linked to one particular phenomenon. However, some Ukrainian media, irrespective of whether they openly or covertly support
Yanukovychs regime or the opposition to it, are complicit in normalising right-wing extremism in the country by ignoring,
denying or under-reporting racist incidents. At times one has the impression that the extreme right has infiltrated some mainstream
Ukrainian media. Otherwise, how can one explain the fact that online newspaper Levy Bereg recently engaged a neo-Nazi activist
to write a slanderous expert opinion [18] [in Ukrainian] on Ukrainian football, or that The Insider uncritically republishes [19]
[in Ukrainian] materials from WotanJ ugend Info?
Towards transnational right-wing terrorism?
The British media and experts examined the Lapshyn case in terms of British right-wing extremism, which frequently resulted in
misunderstandings. Islamophobia, currently an inherent feature of British extreme right movements such as the English Defence
League [20] was one of these erroneous prisms. Hatred of Muslims can sometimes also be found in Ukrainian far right culture, but
it is a minor element. The insignificance of Islamophobia in theUkrainian extreme right can partly be explained by the fact that the
Muslim population in the country constitutes less than 1% of the whole population. Ukrainian Muslims are largely Tatars living in
the Crimea, which is considered their native land. While hatecrimes against Crimean Tatars do take place, the motivation for
violent attacks or vandalism is more likely to be anti-Tatar sentiments than Islamophobia.
It was Islamophobia, however, that the British media tended to highlight when reporting the Lapshyn case. BBC, Channel 4 and
Sky News described him as a mosque bomber, but while this is technically correct, the emphasis on the Muslim nature of his
targets is misleading. Lapshyn himself admitted that he murdered Saleem out of racial hatred, while the three mosques as
locations for planting the bombs were ideal because there was little risk of white people suffering. I did it because they are not
white, and I am white. If Lapshyn ever hated Islam (unlikely, because his grandmother was Muslim), than he hated it in the
racialised form.
This distinction between white supremacism and Islamophobia may appear overnice, but the prisms used to analyse Lapshyns
case by some British media and, even more, the distortions in the Ukrainian media obscure the uniqueness of his case, which
is important for all future studies of right-wing terrorism.
This uniqueness is best demonstrated in comparison with two perhaps the most infamous lone-wolf right-wing terrorists,
David Copeland [21] (UK) and Anders Breivik (Norway). Like Lapshyn, they acted alone, so their activities were difficult to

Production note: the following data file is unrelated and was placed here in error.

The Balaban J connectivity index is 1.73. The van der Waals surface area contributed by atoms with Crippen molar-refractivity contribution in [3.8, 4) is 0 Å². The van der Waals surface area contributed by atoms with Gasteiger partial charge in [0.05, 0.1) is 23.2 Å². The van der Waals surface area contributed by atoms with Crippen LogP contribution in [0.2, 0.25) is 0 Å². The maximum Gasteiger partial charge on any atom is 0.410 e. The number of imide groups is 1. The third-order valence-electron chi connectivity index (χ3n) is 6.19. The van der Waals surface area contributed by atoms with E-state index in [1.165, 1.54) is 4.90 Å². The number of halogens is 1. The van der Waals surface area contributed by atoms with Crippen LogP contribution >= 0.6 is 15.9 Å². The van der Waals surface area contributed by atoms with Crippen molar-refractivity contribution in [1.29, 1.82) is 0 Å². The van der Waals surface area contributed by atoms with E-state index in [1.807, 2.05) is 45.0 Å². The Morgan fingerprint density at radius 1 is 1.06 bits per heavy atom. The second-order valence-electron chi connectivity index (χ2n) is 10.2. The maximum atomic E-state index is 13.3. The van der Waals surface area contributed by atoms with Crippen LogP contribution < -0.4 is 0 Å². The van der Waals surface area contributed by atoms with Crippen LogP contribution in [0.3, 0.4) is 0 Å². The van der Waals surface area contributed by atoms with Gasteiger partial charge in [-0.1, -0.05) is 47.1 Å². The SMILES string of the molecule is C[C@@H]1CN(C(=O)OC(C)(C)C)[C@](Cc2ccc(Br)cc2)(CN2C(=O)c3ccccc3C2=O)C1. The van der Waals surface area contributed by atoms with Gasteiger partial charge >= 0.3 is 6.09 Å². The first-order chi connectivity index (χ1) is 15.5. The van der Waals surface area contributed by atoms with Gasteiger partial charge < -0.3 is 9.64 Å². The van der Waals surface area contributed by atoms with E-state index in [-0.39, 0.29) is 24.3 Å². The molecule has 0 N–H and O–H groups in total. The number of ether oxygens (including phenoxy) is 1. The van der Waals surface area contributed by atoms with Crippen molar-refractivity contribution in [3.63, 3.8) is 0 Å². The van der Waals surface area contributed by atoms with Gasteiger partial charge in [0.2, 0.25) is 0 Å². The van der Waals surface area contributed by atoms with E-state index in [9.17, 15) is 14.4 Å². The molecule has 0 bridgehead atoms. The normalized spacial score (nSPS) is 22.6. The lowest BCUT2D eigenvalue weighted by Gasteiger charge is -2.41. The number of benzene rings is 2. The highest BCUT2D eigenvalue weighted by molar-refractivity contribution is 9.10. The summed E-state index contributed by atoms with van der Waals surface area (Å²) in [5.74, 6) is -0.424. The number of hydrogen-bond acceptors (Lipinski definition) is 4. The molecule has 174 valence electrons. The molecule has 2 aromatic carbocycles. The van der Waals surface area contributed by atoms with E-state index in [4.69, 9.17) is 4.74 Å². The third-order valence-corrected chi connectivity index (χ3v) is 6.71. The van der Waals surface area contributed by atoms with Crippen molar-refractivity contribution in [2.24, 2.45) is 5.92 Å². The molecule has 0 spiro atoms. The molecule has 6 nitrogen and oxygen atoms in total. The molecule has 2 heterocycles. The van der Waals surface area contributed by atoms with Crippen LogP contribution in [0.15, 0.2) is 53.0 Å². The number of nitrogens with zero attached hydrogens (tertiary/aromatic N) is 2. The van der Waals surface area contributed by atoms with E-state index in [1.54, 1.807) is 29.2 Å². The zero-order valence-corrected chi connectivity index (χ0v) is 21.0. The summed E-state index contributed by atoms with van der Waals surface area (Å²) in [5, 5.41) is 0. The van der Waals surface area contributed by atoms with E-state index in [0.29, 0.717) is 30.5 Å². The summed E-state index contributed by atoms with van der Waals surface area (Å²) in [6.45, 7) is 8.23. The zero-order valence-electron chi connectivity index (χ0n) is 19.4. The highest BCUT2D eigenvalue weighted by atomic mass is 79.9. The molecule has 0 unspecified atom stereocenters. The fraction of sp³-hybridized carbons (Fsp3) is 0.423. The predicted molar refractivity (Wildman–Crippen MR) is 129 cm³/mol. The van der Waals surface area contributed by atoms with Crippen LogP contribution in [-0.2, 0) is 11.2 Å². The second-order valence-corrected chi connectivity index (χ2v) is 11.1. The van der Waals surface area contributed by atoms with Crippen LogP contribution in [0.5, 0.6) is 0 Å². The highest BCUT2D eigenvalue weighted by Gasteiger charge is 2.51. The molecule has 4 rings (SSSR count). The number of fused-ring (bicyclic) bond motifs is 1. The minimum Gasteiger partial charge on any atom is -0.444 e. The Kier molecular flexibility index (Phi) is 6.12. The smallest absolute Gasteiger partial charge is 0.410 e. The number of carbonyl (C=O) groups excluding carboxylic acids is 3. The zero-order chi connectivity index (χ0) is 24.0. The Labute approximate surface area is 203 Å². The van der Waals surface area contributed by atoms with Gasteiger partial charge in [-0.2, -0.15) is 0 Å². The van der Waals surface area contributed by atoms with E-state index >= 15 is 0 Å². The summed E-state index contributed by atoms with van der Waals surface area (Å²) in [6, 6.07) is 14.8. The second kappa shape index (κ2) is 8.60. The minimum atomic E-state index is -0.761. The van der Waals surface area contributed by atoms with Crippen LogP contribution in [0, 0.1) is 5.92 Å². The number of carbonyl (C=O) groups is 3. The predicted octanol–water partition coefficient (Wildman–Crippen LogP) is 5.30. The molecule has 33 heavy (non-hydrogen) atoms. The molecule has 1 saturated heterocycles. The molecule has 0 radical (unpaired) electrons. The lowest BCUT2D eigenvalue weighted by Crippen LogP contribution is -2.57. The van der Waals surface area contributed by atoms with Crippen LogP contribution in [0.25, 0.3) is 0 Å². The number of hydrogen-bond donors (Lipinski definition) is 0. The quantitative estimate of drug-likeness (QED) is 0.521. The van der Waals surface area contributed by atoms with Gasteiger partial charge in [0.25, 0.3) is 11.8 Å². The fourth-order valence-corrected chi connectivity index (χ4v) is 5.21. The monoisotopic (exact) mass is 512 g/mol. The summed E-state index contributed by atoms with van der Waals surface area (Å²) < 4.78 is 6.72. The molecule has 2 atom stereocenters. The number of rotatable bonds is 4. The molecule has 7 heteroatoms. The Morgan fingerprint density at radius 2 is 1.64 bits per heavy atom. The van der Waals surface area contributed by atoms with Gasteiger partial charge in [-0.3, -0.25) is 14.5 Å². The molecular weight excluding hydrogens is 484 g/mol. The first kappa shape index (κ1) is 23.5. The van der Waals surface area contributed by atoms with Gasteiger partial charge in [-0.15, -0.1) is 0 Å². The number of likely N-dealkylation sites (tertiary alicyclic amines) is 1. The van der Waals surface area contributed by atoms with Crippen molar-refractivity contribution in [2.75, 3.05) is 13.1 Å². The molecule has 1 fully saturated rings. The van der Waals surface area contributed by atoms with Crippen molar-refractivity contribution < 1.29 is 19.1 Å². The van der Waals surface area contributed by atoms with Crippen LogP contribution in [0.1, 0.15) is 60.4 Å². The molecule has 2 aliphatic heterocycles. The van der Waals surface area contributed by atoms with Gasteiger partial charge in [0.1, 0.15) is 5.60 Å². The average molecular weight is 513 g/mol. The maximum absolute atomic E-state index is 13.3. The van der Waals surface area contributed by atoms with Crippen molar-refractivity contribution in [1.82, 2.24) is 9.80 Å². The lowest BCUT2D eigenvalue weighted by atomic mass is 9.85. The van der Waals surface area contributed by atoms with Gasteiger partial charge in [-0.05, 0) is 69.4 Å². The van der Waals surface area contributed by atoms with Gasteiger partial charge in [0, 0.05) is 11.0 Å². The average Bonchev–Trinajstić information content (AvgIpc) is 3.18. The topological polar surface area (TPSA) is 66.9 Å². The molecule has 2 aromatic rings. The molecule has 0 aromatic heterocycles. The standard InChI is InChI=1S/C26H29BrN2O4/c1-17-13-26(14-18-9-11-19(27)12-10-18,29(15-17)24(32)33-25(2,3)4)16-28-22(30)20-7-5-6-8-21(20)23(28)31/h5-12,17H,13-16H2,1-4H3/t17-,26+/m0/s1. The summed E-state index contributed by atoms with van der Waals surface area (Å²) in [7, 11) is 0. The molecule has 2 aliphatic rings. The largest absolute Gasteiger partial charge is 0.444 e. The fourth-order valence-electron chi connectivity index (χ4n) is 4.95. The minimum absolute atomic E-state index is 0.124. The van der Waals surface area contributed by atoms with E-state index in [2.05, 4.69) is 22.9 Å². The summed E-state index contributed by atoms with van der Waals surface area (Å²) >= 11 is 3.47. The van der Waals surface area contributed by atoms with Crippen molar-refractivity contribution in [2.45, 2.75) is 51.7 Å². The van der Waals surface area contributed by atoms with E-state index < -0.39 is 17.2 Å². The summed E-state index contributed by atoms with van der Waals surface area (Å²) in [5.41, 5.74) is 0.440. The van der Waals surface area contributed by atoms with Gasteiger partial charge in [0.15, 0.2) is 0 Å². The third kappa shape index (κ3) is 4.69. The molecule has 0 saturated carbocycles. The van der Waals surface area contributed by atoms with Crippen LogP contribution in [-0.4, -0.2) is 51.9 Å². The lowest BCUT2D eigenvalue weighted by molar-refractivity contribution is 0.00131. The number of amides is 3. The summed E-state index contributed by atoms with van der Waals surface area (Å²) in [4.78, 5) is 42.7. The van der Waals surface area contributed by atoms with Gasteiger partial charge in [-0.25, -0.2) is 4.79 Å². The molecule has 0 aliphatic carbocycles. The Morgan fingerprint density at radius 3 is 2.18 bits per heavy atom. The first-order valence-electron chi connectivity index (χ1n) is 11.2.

trace. However, both of them had a history of membership in far right organisations and groups: Copeland was a member of the
British National Party and then the National Socialist Movement, while Breivik was a member of the Progress Party (but left it).
Lapshyn, by contrast, never belonged to any movement or group.
Most importantly, however, Lapshyns violent campaign represents a genuine case of transnational right-wing terrorism. On the
one hand, the process of his radicalisation in the direction of white supremacism is not entirely clear (we do not know when
[28]
exactly he became a racist). On the other hand, his social networking website and over evidence suggest that he was radicalised by
reading Russian texts praising American, Russian and German right-wing terrorists; listening to Russian and German White
Power music; and playing an Ethnic Cleansing videogame developed by the American neo-Nazi National Alliance. The general
indifference of Ukrainian society to racism either failed to stop, or even contributed to, the strengthening of his radicalisation. It
was not the ethnic composition of the Ukrainian population (more than 95% of whom are white) that prompted him to engage in
terrorist activities against the non-white, but Small Heath, where, according to 2001 estimates [22], whites constitute 25% of the
population, was something very different.
Copelands vision was focused on Britain and Breiviks on Europe; both of them acted in their own countries; Lapshyns views
were shaped by truly global white supremacism, and he would most probably have been willing to carry out acts of terror against
non-whites in any country where he would perceive threats to his 'own race'. Thus, Lapshyns 2013 terror campaign in Britain may
be termed the first instance of transnational lone-wolf right-wing terrorism. It is unlikely to become a trend, but that will not make
it any easier to prevent.